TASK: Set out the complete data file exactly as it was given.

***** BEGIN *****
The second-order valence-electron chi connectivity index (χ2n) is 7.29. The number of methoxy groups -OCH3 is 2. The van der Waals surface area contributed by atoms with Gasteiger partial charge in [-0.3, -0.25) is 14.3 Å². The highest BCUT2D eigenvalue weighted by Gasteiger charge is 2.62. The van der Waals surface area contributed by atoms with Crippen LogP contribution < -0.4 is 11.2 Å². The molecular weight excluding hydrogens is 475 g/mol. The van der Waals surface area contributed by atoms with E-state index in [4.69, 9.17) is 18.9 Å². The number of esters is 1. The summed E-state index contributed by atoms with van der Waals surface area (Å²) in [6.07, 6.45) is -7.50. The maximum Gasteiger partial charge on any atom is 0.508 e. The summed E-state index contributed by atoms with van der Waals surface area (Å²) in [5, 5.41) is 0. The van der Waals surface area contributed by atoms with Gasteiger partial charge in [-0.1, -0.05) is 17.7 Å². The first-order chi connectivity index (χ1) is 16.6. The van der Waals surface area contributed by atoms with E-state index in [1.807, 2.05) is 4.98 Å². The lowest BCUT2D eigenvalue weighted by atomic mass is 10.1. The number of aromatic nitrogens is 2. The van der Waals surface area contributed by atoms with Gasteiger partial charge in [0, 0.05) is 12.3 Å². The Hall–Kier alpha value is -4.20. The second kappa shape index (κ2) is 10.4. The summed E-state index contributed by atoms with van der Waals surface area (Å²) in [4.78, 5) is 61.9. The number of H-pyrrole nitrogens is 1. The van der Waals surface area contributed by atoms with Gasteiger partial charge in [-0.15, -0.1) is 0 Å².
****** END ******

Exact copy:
The second-order valence-electron chi connectivity index (χ2n) is 7.29. The number of methoxy groups -OCH3 is 2. The van der Waals surface area contributed by atoms with Gasteiger partial charge in [-0.3, -0.25) is 14.3 Å². The highest BCUT2D eigenvalue weighted by Gasteiger charge is 2.62. The van der Waals surface area contributed by atoms with Crippen LogP contribution < -0.4 is 11.2 Å². The molecular weight excluding hydrogens is 475 g/mol. The van der Waals surface area contributed by atoms with E-state index in [4.69, 9.17) is 18.9 Å². The number of esters is 1. The summed E-state index contributed by atoms with van der Waals surface area (Å²) in [6.07, 6.45) is -7.50. The maximum Gasteiger partial charge on any atom is 0.508 e. The summed E-state index contributed by atoms with van der Waals surface area (Å²) in [5, 5.41) is 0. The van der Waals surface area contributed by atoms with Gasteiger partial charge in [-0.1, -0.05) is 17.7 Å². The first-order chi connectivity index (χ1) is 16.6. The van der Waals surface area contributed by atoms with E-state index in [1.807, 2.05) is 4.98 Å². The lowest BCUT2D eigenvalue weighted by atomic mass is 10.1. The number of aromatic nitrogens is 2. The van der Waals surface area contributed by atoms with Gasteiger partial charge in [0, 0.05) is 12.3 Å². The Hall–Kier alpha value is -4.20. The second kappa shape index (κ2) is 10.4. The summed E-state index contributed by atoms with van der Waals surface area (Å²) in [4.78, 5) is 61.9. The number of H-pyrrole nitrogens is 1. The van der Waals surface area contributed by atoms with Gasteiger partial charge in [-0.15, -0.1) is 0 Å².